Two recent enforcement actions taken by the U.S. Treasury Department, Office of Foreign Assets Control (OFAC) serve as a reminder of the long-arm and broad scope of U.S. economic sanctions jurisdiction. (Separately, perhaps nothing illustrates the breadth of OFAC’s purview as well as the agency’s recent Advisory on Potential Sanctions Risks Arising from Dealings in High-Value Artwork.) OFAC is the main U.S. government agency that administers U.S. sanctions.
Berkshire Hathaway Agrees to Settlement for Violations of U.S. Sanctions on Iran
On October 20, 2020, OFAC announced a settlement with Berkshire Hathaway related to alleged violations of U.S. sanctions on Iran committed by Berkshire’s Turkish subsidiary. Berkshire is the multinational holding company headed by billionaire Warren Buffett.
According to OFAC, Berkshire’s Turkish subsidiary made 144 shipments of cutting tools and related products to Turkish distributors with knowledge that the goods would be shipped on to Iran. The products were valued at approximately $383,000.
U.S. Sanctions on Iran Extend to non-U.S. Subsidiaries of U.S. Companies
There is no indication that the products were of U.S. origin or that any U.S. person was involved directly in or in facilitating the transactions. The transactions were financed in euros so there was no U.S. jurisdiction based on U.S. dollar payments.
Instead, the basis for jurisdiction was that, under U.S. sanctions on Iran, a non-U.S. entity owned by a U.S. person (i.e., Berkshire) is treated just like a U.S. person. This means that, as was the case here, even where there are no U.S.-origin goods, no U.S. persons, and no U.S. dollar-denominated transactions, U.S. sanctions can still reach the conduct.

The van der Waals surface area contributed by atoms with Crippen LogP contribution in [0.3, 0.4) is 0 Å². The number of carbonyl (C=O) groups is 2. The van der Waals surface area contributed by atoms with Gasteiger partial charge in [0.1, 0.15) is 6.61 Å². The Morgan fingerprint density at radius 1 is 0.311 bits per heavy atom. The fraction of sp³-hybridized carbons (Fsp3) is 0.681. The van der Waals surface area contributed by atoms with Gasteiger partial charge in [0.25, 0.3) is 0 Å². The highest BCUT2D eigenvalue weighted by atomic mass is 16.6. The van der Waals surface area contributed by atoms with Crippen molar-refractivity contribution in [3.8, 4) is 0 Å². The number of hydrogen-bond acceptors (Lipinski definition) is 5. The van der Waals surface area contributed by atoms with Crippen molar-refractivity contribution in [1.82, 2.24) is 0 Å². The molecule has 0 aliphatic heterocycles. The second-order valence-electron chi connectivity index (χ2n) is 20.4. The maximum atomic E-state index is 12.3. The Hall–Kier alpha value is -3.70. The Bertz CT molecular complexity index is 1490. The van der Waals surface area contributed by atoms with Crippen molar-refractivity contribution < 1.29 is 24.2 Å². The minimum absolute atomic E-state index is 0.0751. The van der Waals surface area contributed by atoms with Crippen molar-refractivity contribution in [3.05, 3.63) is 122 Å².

Internal Audit Might Have Identified Issues
In announcing the $4,144,651 settlement, OFAC outlined a number of steps taken by Berkshire’s Turkish subsidiary to obfuscate the Iran transactions. Among other things, according to OFAC, the Turkish subsidiary:
- Arranged with other Turkish companies to issue false invoices related to the transactions
- Used fake and incorrect names of the end-users of products
- Used private, non-work email addresses to communicate about orders involving Iran
In addition, the Iranian distributor apparently made at least some payments in cash (in euros) to avoid using formal banking channels.
Notwithstanding these efforts at subterfuge, in the settlement agreement, OFAC stated that employees of certain affiliates of the Turkish subsidiary “were exposed to specific information in emails which could have revealed that orders … may have been destined for Iranian end-users.” In particular, OFAC noted, emails included information suggesting that the transactions at issue involved parties in Iran.
These seem like exactly the sorts of details that a sanctions compliance audit would identify. OFAC does not indicate whether there was any such audit during the relevant time period, but it seems safe to conclude there was not. (If there was an audit, and it failed to identify these issues, that is a significant problem, too.)
Not surprisingly, as part of the settlement, Berkshire committed to conducting effective audits in the future. This aligns with the OFAC Framework for Compliance Commitments, which the agency published in May 2019, and standard settlement agreement language since even earlier (as detailed in our January 2019 blog article).
Berkshire is bound to conduct audits – but it is unquestionably a best practice for any company that does business internationally. Critically, personnel conducting the audit must have an understanding of key sanctions law issues. Compliance lawyers and managers can support the audit team, but it is the auditors who are on the front line and must be equipped with the ability to discern sanctions issues.